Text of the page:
Clearing up county’s effort to enforce TVR law

I would like to set the record straight concerning the Planning Department’s enforcement activities relating to bed and breakfast operations: There is no crackdown; there is no stopping enforcement and the county is enforcing the law in the normal course of business. 

The permitting and enforcement of transient accommodations is a controversial topic on Kauai. Transient accommodations include short-term house rentals, short-term rentals of rooms in a house, bed and breakfast operations, etc. Not surprisingly, many have varying perceptions of transient accommodations like transient vacation rentals, with rooted opinions about their role in our communities, whether they be positive or negative. 

Naturally, the Planning Department and my role as planning director becomes a focal point for this issue. In 2008, in response to community concerns over TVR uses eroding the fabric of our rural communities, elected officials made clear the island’s policy relating to single-family TVRs. The law prohibits TVR uses from being established outside of visitor destination areas, and it was amended twice with the express purpose of strengthening the Planning Department’s implementation of the law.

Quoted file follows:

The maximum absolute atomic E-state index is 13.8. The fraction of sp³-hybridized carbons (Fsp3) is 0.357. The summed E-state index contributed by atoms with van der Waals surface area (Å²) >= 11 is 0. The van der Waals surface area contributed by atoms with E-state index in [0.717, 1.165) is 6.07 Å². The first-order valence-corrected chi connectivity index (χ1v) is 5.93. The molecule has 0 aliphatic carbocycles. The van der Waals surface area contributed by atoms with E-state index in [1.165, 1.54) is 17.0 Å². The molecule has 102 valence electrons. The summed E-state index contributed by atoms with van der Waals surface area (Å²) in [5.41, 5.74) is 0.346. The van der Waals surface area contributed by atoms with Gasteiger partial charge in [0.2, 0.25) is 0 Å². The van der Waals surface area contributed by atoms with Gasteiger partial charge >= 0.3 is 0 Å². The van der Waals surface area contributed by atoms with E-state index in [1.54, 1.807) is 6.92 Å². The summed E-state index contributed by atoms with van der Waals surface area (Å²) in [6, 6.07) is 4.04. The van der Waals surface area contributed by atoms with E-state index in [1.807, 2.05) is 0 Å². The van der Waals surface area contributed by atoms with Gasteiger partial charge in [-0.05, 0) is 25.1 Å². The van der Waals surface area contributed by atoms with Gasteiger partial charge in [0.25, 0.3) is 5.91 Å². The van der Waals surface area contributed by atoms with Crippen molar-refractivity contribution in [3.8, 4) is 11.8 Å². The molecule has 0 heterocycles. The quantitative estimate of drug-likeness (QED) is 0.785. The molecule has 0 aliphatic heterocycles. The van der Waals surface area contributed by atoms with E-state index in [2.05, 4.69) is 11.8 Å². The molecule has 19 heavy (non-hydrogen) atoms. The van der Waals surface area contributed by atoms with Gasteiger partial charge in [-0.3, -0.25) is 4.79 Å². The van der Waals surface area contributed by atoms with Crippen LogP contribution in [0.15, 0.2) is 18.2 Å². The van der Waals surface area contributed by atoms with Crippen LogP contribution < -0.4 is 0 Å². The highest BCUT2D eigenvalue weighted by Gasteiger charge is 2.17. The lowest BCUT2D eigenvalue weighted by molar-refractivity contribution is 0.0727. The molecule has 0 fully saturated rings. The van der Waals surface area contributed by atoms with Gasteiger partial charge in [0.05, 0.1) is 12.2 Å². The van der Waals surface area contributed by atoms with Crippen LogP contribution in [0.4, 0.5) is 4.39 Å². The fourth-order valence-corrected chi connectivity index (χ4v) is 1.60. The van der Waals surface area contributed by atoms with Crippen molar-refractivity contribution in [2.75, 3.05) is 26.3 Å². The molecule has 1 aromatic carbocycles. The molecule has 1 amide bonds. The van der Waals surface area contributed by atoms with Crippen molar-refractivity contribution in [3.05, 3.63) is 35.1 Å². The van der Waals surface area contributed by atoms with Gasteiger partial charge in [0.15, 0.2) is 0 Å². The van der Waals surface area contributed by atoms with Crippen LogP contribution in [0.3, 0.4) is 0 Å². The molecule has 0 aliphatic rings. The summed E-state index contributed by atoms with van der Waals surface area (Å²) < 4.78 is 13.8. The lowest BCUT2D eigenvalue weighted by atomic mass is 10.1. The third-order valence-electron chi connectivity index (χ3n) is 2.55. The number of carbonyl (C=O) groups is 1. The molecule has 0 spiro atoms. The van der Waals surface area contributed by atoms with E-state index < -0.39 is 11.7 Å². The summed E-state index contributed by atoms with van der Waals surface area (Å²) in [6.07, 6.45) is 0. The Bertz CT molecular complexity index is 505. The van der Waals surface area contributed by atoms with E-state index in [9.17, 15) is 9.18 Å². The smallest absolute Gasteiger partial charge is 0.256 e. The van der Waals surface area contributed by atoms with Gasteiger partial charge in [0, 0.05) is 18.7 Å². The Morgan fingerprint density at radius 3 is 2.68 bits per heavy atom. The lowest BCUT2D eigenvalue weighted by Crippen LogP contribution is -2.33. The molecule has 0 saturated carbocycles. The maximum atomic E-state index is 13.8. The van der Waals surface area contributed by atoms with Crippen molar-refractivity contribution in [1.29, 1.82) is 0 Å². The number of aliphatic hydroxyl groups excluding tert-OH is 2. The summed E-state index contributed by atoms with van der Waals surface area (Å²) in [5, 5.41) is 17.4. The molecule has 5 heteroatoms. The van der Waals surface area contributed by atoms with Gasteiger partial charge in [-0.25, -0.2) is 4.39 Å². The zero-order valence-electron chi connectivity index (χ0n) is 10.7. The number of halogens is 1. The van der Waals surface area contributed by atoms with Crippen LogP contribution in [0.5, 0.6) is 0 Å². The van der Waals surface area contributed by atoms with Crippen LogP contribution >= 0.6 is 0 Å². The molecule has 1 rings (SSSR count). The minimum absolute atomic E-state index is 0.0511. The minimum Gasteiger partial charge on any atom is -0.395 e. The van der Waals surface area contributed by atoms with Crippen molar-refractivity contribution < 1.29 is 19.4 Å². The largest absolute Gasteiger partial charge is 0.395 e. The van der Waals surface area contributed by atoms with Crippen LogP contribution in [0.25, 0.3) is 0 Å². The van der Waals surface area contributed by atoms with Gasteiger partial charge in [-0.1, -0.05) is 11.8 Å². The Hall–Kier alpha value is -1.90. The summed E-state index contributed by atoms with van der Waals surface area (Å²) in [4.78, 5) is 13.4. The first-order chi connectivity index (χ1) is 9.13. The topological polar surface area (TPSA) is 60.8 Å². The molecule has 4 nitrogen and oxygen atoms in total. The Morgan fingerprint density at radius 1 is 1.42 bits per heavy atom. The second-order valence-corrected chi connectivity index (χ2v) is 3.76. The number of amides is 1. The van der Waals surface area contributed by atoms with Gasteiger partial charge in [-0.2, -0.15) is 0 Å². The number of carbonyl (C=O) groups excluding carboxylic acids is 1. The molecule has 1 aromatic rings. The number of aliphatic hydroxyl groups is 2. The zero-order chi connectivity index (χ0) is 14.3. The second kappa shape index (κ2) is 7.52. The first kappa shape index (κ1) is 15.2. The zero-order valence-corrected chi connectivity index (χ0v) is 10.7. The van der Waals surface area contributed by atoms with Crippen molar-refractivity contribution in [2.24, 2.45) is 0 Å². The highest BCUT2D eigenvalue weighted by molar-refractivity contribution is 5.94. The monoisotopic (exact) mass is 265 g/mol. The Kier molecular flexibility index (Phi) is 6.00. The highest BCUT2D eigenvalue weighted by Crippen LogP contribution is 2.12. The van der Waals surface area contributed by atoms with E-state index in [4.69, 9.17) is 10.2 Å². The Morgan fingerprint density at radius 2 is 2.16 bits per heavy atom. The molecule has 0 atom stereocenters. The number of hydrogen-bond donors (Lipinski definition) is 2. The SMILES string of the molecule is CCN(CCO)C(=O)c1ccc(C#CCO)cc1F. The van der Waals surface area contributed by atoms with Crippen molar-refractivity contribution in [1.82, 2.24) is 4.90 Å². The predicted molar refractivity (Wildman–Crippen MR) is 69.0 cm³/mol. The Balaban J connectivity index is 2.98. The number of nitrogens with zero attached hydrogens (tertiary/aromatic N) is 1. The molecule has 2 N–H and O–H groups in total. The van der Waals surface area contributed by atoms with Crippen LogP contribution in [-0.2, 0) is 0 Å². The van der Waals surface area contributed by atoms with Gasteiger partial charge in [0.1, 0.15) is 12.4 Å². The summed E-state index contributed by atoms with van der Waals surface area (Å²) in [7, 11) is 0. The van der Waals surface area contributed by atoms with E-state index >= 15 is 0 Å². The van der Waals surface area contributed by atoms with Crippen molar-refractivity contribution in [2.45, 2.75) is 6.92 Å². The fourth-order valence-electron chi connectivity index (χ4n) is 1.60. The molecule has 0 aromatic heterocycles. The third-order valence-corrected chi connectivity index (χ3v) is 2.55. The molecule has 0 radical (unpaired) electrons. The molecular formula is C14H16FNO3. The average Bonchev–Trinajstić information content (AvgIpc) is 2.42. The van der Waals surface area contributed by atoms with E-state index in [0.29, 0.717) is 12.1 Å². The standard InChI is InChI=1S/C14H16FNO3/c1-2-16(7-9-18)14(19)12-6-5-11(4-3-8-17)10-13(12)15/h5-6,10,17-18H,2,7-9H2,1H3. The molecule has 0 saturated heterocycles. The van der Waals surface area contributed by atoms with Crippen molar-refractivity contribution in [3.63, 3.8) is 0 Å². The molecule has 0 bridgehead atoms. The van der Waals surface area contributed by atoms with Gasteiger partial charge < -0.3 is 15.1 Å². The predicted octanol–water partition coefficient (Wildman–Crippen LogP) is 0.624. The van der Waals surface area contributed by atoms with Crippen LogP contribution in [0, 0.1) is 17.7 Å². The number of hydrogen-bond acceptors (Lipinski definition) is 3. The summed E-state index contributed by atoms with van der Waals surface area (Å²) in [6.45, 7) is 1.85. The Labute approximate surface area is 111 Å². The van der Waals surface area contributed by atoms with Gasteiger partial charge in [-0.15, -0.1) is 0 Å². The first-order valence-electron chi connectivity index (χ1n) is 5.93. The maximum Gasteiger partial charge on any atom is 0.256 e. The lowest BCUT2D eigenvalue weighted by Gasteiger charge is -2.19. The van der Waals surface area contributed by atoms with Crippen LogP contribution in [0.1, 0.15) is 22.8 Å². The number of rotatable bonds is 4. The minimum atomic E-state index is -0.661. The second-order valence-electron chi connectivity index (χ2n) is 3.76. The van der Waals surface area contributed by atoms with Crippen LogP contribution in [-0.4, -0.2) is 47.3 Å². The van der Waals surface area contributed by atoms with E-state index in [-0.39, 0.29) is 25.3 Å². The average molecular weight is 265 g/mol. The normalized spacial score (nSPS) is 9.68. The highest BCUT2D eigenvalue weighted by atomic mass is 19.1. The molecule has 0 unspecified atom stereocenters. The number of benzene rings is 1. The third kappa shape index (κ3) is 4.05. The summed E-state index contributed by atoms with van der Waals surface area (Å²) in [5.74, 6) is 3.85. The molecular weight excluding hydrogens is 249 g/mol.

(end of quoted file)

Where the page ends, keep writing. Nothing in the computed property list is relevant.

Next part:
The Planning Department was put to task to enforce this law, and we responded. Over the past two years, we have implemented systems and procedures to begin effectively enforcing the TVR law, and made strategic human resources and equipment investments to build cases that could withstand civil and criminal litigation – if we are going to enforce the law, we need to win cases on behalf of the government.  

But the act of enforcement is often adversarial. In as much as we would like to say we enforce with aloha, at the end of the day, compliance with the law is factual.  Either you are — or you are not — acting within the law. 

Our primary goal has always been and shall continue to be the community’s compliance with the laws elected officials have passed. 

Recently, much attention has been paid to “bed and breakfasts,” and how our department is enforcing on these operations. Ordinance 864 states that “Bed and Breakfast” (a.k.a. homestays) require use permits under our laws. If you don’t have a permit, you’re not legal — it’s that simple. 

However, as we’ve begun to be successful at shutting down single family TVR operations, some homeowners and their attorneys are still trying to figure out how to operate resort-type operations in their residential units. One approach has been to “convert” these illegal TVRs into homestays. We’ve responded by citing these operations a second time for operating without the legally required use permit.  

We, as an agency, are tasked with fair enforcement of the law — fair. Homestays require a permit. Whether it is by intention to find a loophole or simply an honest person who made an honest mistake, if you don’t have a permit, you should not be operating. Some may argue why we don’t draw a distinction between the intent and reasons why a law is broken, but fair administration for the entire community’s sake requires us to consistently apply the law. 

Our goal is to seek compliance with the law, and for homeowners to respect these laws.

Michael Dahilig is director of planning for the county of Kauai.


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